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Intestinal Epithelial TLR-4 Activation Is Required for the Development of Acute Lung Injury after Trauma/Hemorrhagic Shock via the Release of HMGB1 from the Gut.

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      Abstract

      The mechanisms that lead to the development of remote lung injury after trauma remain unknown, although a central role for the gut in the induction of lung injury has been postulated. We hypothesized that the development of remote lung injury after trauma/hemorrhagic shock requires activation of TLR4 in the intestinal epithelium, and we sought to determine the mechanisms involved. We show that trauma/hemorrhagic shock caused lung injury in wild-type mice, but not in mice that lack TLR4 in the intestinal epithelium, confirming the importance of intestinal TLR4 activation in the process. Activation of intestinal TLR4 after trauma led to increased endoplasmic reticulum (ER) stress, enterocyte apoptosis, and the release of circulating HMGB1, whereas inhibition of ER stress attenuated apoptosis, reduced circulating HMGB1, and decreased lung injury severity. Neutralization of circulating HMGB1 led to reduced severity of lung injury after trauma, and mice that lack HMGB1 in the intestinal epithelium were protected from the development of lung injury, confirming the importance of the intestine as the source of HMGB1, whose release of HMGB1 induced a rapid protein kinase C ζ-mediated internalization of surface tight junctions in the pulmonary epithelium. Strikingly, the use of a novel small-molecule TLR4 inhibitor reduced intestinal ER stress, decreased circulating HMGB1, and preserved lung architecture after trauma. Thus, intestinal epithelial TLR4 activation leads to HMGB1 release from the gut and the development of lung injury, whereas strategies that block upstream TLR4 signaling may offer pulmonary protective strategies after trauma.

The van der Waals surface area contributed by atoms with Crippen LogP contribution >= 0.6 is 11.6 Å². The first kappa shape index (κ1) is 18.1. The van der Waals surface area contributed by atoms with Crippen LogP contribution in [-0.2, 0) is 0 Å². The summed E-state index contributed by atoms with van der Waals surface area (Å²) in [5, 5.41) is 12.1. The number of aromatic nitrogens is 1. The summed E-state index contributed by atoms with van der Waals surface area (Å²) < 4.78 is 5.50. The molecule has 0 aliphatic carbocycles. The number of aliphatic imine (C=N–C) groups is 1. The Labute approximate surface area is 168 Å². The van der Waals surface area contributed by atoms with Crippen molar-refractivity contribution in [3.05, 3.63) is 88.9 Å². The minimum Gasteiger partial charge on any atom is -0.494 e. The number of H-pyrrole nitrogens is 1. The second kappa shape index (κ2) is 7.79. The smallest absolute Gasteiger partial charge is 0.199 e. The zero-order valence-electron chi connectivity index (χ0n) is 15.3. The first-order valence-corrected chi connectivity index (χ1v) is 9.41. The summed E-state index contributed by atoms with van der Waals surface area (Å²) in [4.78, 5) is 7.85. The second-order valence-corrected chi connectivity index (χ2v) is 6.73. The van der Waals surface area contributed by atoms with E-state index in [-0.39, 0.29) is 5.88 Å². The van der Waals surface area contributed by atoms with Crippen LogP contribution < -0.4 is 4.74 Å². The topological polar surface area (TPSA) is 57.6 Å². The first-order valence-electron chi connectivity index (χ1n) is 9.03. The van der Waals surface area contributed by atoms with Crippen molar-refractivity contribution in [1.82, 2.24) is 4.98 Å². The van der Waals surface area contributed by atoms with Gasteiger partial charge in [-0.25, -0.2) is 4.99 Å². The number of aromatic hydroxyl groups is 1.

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      Affiliations
      [1 ] Division of General Pediatric Surgery, Department of Surgery, Johns Hopkins University, Baltimore, MD 21287;
      [2 ] Division of Newborn Medicine, Children's Hospital of Pittsburgh, Pittsburgh, PA 15213; Department of Pediatrics, University of Pittsburgh School of Medicine, Pittsburgh, PA 15261;
      [3 ] Division of Pathology, Children's Hospital of Pittsburgh, Pittsburgh, PA 15224; Department of Pathology, University of Pittsburgh School of Medicine, Pittsburgh, PA 15261;
      [4 ] Department of Medicine, Gastroenterology, Hepatology and Nutrition, University of Chicago, Chicago, IL 60637; and.
      [5 ] Division of Trauma and General Surgery, Department of Surgery, University of Pittsburgh, Pittsburgh, PA 15213.
      [6 ] Division of General Pediatric Surgery, Department of Surgery, Johns Hopkins University, Baltimore, MD 21287; Dhackam1@jhmi.edu.
      Journal
      J. Immunol.
      Journal of immunology (Baltimore, Md. : 1950)
      1550-6606
      0022-1767
      May 15 2015
      : 194
      : 10
      25862813 jimmunol.1402490 10.4049/jimmunol.1402490 4417407 NIHMS674167
      Copyright © 2015 by The American Association of Immunologists, Inc.

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